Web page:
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Mi Gente! | A Post-Hurricane Maria Message
An image of Eduardo having a conversation with an instructor

Lea la versión en español aquí: Un mensaje después del huracán María

The devastation sustained to the U.S. Commonwealth of Puerto Rico by Hurricane Maria was crippling and widespread.  Because of the paralyzing storm, much of the island’s residents have been internally displaced with little access to basic services or even electricity.  Tens of thousands of these displaced residents—who are U.S. citizens—have already begun to resettle in the Central Florida region where many of them have familial ties.  All indicators suggest that more Puerto Ricans are expected in the coming months. 

Former Lighthouse Transition student, Eduardo Gonzalez, left his native Puerto Rico several years ago so he and his brother could access better vision rehabilitation services stateside. In this blog post Eduardo has an encouraging message for the incoming migrants—particularly those who are living with blindness or some form of vison loss. 


My name is Eduardo—close friends call me Eddie.  I am 20 years old and I’m incredibly passionate about music.  I write and produce my own songs—everything from rock and roll to country-western.  I have every intention of making this my career!

I also happen to be legally blind—so is my older brother Jose.  My family and I are originally from Isabella, Puerto Rico. My mother, brother, sister and I moved to Central Florida back in 2012 because my brother and I needed to access better vision services.  

After Hurricane Maria hit in September I was deeply concerned about my family and friends who still live on the island.  We were unable to connect with anyone for five days and that left us all feeling very scared and anxious.  Thankfully, everyone was safe.  My family on the island has decided to stay there for now and pick up the pieces of their lives on a broken island.

I do understand the reasons why other Puerto Ricans are leaving to come to places like Central Florida. They want to get back to living a normal life as soon as possible. 

Both my brother and I have a form of albinism known as Hermansky-Pudlak syndrome. It is a hereditary condition that occurs when the body fails to produce enough of the pigment, melanin.  Pigmentation in the eye is essential for normal vision.

According to the National Organization for Rare Disorders, Hermansky-Pudlak affects males and females in equal numbers.  It is most prevalent in persons from northwest Puerto Rico, where the disorder affects one of every 1800 individuals.  One in 21 individuals of northwest Puerto Rican descent are believed to be carriers of the Hermansky-Pudlak syndrome type 1 gene.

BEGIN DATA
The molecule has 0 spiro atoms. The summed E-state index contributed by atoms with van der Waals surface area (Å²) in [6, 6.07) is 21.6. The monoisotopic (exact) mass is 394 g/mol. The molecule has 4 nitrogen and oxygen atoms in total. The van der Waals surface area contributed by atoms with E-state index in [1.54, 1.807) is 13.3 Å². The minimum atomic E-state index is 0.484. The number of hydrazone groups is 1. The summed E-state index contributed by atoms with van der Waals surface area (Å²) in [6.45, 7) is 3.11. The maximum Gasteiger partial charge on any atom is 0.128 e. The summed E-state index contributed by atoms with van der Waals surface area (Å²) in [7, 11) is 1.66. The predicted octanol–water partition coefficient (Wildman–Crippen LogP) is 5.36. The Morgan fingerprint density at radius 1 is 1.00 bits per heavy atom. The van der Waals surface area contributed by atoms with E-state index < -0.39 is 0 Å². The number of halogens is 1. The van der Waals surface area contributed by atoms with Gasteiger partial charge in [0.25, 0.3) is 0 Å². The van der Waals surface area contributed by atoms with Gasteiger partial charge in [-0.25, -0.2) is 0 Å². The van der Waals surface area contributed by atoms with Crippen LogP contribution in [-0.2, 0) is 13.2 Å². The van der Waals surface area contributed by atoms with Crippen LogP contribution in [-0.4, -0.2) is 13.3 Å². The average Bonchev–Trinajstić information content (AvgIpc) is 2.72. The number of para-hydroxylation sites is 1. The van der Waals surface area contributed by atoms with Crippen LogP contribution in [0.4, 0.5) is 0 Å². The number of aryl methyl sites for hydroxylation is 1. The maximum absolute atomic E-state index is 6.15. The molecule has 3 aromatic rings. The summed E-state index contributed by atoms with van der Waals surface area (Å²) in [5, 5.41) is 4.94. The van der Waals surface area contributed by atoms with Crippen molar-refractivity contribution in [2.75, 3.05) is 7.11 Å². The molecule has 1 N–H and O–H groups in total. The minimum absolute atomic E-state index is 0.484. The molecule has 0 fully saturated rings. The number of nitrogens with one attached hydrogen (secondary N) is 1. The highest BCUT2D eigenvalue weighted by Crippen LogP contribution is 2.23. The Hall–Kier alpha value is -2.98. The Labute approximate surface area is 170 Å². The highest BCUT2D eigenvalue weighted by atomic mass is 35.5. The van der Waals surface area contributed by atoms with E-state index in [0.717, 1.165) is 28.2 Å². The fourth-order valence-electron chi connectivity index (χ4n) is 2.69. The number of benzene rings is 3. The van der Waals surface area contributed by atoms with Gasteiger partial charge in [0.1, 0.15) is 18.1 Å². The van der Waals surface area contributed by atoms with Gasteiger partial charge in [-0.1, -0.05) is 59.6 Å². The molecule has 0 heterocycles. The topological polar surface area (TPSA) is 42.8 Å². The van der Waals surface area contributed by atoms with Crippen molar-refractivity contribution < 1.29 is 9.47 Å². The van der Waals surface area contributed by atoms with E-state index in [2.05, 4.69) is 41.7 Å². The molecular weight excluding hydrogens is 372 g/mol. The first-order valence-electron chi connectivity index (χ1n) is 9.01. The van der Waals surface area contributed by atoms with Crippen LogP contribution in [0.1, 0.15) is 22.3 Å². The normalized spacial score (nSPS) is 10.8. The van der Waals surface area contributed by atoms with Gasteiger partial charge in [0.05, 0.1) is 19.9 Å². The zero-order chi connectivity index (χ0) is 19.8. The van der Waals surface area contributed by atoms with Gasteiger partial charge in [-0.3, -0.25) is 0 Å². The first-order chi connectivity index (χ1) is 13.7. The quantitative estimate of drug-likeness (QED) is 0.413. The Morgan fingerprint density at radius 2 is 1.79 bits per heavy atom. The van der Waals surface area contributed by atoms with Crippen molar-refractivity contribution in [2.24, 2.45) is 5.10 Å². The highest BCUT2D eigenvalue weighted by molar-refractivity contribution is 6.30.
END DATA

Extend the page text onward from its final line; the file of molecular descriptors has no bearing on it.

There is a very good chance that among the waves of Puerto Rican migrants resettling in Central Florida after Hurricane Maria, there are persons living with this form of albinism and likely in need of services offered by Lighthouse. 

If you are reading this now and happen to be one of these candidates or know of someone who is, I would encourage you to contact Lighthouse for an assessment.  My brother and I were part of the Transition for Teens program at Lighthouse for four  years and I can easily say, it changed my life!

The Transition program provides young people age 14-22 with the skills and experience they need to facilitate successful transition from high school to post-secondary activities, such as college, vocational school and employment.  But Lighthouse also offers services for individuals of all ages—from birth to seniors—who live with any degree of vision loss. Plus, many of the instructors and other staff speak Spanish and will be able to answer your questions right away.

In the four years I attended the Transition program I was taught tips and techniques that helped me gain independence and confidence showed me how to live beyond the restrictions of vision loss.  I was exposed me to incredible opportunities that showed me that anything is truly possible. I’m currently enrolled at the Hadley School for the Blind and Visually Impaired and still working on my music.  The relationships I made at Lighthouse I will keep for a lifetime!   To find out more about the services that Lighthouse please visit: www.LighthouseCFL.org or call, (407) 898-2483.